The world has not been so close to a climate agreement since the failure of the conference at Copenhagen in 2009. Nonetheless, society's scepticism and doubts over negotiations aimed at tackling climate disruption have never been expressed so loudly either.
Nor is this doubt simply because the COP 21 climate conference, which formally opens at Le Bourget in north-east Paris on Monday November 30th, takes place against the backdrop of the extreme violence, fear and anger of the attacks in Paris and Saint-Denis on November 13th. It is also because the limitations and the biases of this diplomatic process have been fully exposed to public scrutiny: the reductions in greenhouse gases so far pledged in the draft agreement are not enough to keep the rise in temperatures below an average of 2 degrees Celsius by the end of the century. Even the United Nations admits that.
Moreover, the impact of the negotiations is extremely limited by their principal failing: which is that they tackle the emissions of CO2 and not the activities that cause them (energy system, trade globalisation, modes of transport). So much so that in the draft agreement under discussion at Le Bourget, there is not a single question about fossil fuels, even though burning them accounts for 80% of all human carbon emissions, or about renewable energy or controlling energy use. Despite an overhaul since 2009 in the way such negotiations are conducted – states now propose lowering their greenhouse gas emissions as much as they think they are able to rather than risk tougher targets being imposed on them – these international summits have still not grasped the reality of climate disruption.
Since the first climate conference, COP1 held in 1995, more than 600,000 people have died in weather-related incidents disasters, according to a recent United Nations report. The concentration of carbon dioxide in the Earth's atmosphere has now passed 400 parts per million, a fateful threshold which for a long time negotiators thought they could avoid. Faced with this failure to prevent climate disruption, the UN secretary general Ban Ki Moon has called on “civil society” to play its part in fighting against catastrophe. This involved an appeal to insurers, financiers, cement producers, religious groups, cities, associations, trade unions and the world of agriculture to change the way they operated. It was at the same time both magnificently pragmatic and very limited. Which economic sector, which management is going to agree to work against its own assumed and short-term interests linked to pollution (extracting fossil fuels if you are an oil company, building an airport or a motorway..)? Private and public interests become more and more interwoven in climate strategies. This confusion creates conflicts of interest, so-called 'greenwashing', and opens up the road to false solutions (capture and sequestration of carbon, geoengineering, nuclear energy...).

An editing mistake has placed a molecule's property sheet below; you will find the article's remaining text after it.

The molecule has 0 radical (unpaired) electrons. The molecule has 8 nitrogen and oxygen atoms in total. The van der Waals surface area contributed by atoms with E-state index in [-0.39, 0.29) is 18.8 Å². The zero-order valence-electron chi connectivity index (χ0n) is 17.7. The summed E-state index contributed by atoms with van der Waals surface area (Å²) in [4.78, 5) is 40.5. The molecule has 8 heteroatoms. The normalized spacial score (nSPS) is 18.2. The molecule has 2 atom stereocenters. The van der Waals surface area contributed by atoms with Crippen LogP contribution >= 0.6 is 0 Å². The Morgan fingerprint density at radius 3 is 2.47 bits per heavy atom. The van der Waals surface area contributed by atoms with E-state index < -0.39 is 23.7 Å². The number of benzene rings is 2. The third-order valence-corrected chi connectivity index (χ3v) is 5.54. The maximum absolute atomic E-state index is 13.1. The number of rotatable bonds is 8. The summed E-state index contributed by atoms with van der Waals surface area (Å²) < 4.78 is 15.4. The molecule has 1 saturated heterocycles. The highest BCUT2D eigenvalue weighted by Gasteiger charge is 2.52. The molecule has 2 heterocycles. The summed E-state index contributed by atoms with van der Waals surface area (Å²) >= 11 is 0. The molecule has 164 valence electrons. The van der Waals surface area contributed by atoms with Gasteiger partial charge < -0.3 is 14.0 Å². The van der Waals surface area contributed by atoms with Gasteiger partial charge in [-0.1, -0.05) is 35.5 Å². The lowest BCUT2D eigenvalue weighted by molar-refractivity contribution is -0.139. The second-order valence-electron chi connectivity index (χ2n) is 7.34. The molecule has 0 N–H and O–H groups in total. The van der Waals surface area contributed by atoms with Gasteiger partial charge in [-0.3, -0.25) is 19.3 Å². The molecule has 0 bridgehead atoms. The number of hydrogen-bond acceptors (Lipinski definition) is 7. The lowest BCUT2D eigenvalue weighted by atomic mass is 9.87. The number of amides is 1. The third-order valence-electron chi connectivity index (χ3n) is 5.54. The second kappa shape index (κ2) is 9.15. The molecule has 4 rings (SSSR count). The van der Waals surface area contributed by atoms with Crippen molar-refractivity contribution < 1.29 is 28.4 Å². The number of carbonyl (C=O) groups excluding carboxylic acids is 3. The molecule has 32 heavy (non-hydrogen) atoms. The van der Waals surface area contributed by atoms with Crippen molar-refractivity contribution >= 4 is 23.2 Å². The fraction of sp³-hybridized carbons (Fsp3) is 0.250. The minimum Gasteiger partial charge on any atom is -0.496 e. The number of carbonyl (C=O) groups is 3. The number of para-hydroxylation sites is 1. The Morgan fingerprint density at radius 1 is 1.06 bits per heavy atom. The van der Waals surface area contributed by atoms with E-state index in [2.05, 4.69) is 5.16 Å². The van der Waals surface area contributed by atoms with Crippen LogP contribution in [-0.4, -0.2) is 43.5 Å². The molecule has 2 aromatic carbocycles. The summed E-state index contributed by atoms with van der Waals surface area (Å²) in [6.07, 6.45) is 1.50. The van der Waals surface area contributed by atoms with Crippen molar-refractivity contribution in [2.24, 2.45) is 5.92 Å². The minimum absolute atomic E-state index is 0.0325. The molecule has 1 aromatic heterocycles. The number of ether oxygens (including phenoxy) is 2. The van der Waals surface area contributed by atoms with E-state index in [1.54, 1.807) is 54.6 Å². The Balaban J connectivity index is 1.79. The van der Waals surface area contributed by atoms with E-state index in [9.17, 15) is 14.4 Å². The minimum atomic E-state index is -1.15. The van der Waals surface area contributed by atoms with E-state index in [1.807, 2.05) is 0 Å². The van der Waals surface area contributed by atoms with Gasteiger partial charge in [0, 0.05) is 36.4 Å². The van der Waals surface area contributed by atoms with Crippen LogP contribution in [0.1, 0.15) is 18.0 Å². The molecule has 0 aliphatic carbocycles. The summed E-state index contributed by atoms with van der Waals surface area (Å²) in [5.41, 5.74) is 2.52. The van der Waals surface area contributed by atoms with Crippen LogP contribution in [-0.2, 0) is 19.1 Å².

In the end, the fundamental inequalities of the climate question persist: rich countries, which developed their industries before the others, from the end of the 18th century, have emitted far more greenhouse gases than the others. And as the French economist Thomas Piketty has pointed out, these wealthier countries still continue to emit more than the others today in relation to the size of their populations. On average a citizen of this planet emits around six tonnes of carbon dioxide a year. But the reality behind this average is far more disparate: the 50% of people who pollute the least, some 3.5 billion people and who are mainly in Africa, South Asia and South-East Asia, emit fewer than two tonnes per person, according to calculations carried out by Piketty and Lucas Chancel in their recent report 'Carbon and inequality: from Kyoto to Paris'.
In contrast, the top 1% of polluters, around 70 million people in number, each emit on average 100 tonnes of CO2 each year. On their own they emit as much carbon dioxide as the poorest half of the world's population. According to Piketty and Chancel 57% of these top polluters live in North America, 16% in Europe and barely more than 5% in China. Overall, the Chinese are the biggest emitters of carbon dioxide. But they only emit six tonnes a year per inhabitant, compared with 13 tonnes of CO2 per person on average in Europe and 22 tonnes in the United States.